I am new to Premiere Pro, so forgive me if I have overlooked the obvious, but I can't find any sort of info palette that displays color info when using color correction tools within Premiere Pro. I have searched this forum and the Adobe Help info, but haven't found any info.
Considering that Premiere Pro has such powerful color capabilities, I would expect there is a way to measure changes being made. Coming from a Photoshop background, I rely on the densitometer and info palette for accuracy and repeatability. Although Premiere Pro's video scopes display a lot of info (I wish Photoshop had these!), they are not very precise tools. Having a way to measure actual color values would seem critical when matching color between two different pieces of footage.
One option I found is to use the "Leave Color" color correction tool's eye dropper to select a color, and then view the color values by clicking on the sampled color swatch. This opens up the familiar color dialog box with all sorts of handy color info. If Adobe could include that, why didn't they include a simple densitometer (eye dropper tool) and an info palette that displays color reading?
If such features exist, I hope someone will point them out to me. If they exist in a third party color editing plug-in for Premiere Pro, that would be a very compelling reason to buy it. Any suggestions on this would be most appreciated.
I'm not familiar with any automatic tools in PrPro to see exact color representations (i.e., RGB numbers) like you can get with the eyedropper tool in Photoshop (in fact, I don't believe there's really any need to see that information when editing for video... however, when doing CC work, I always have the Vector, YC Waveforrm, and RGB Parade scopes open in my Reference monitor on my second screen. If you don't know how to use those tools, then I would encourage you to sit down with a good video tutorial on color correcting for video such as can be found at www.lynda.com.
David - Thanks for your reply. For my work flow in Photoshop, the densitometer and info palette are "must have" tools for repeatability and accuracy of colors, as well as many, many other uses. I calibrate my monitor and control my environment lighting, but recognize that my eyes and color perception will never be as consistent as a densitometer.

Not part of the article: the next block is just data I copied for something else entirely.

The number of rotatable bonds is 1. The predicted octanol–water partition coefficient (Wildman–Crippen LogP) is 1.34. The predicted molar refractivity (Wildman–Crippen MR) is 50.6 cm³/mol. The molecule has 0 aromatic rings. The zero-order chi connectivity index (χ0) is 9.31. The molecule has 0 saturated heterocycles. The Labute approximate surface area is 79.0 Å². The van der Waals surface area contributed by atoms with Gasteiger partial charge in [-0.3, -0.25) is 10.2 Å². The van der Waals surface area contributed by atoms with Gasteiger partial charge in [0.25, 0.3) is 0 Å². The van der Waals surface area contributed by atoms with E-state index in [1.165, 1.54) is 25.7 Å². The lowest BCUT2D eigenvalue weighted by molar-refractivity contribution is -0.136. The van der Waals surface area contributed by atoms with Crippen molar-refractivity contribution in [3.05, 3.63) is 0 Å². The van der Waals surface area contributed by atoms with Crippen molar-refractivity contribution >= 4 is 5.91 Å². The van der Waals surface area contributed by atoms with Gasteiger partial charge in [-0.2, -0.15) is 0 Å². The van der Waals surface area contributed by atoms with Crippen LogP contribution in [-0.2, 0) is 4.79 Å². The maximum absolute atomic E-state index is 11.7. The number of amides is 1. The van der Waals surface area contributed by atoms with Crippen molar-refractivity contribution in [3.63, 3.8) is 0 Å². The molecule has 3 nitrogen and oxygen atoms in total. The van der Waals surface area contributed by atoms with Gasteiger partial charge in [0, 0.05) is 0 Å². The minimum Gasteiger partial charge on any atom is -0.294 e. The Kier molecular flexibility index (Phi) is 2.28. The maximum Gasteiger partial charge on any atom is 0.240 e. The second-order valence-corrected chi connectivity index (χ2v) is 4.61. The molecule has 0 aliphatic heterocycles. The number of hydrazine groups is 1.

I am certain that Premiere Pro users would benefit greatly from these tools, and find it surprising that Premiere Pro doesn't have them. One obvious example would be matching the look of multiple film sources. Sure, you can make rounds of tweaks and preview them as they transition from one to the next. However, a method to read and compare color values would dramatically speed up that process.
I have started working with Premiere Pro's video scopes, and think these would be wonderful tools to work with in Photoshop. BTW, Jeff Sengstack has a good tutorial on the lynda.com web site. However, watching his videos, its quite apparent that he resorts to a lot of trial and error that would often be minimized with the ability to read color values.
Yeah, there are some good points there regarding specificity of color values. My one thought, though, would be that due to the nature of the video signal, it may be impossible for that to work all the time, and if you adjusted one specific color to directly match, you might not get a consistent change of all color values, hence the need for the detailed work with the scopes.
David - I totally agree that the nature of video is a "moving target" for reading colors. I really like the scopes for anaylizing colors. Althought they aren't intuitive for a Photoshop jockey like me, now that I see how they work, I think they would be a powerful addition to Photoshop.
Part of my quandary is my bias towards what I'm comfortable with in Photoshop, and expecting some of the same tools and work flow in Premiere Pro. CS5 After Effects has a densitometer and info palette just like Photoshop, so I'm surprised that it hasn't been implemented in Premiere Pro. Oh well, I'll just have to adapt my work flow to the tools available.
thanks for your posts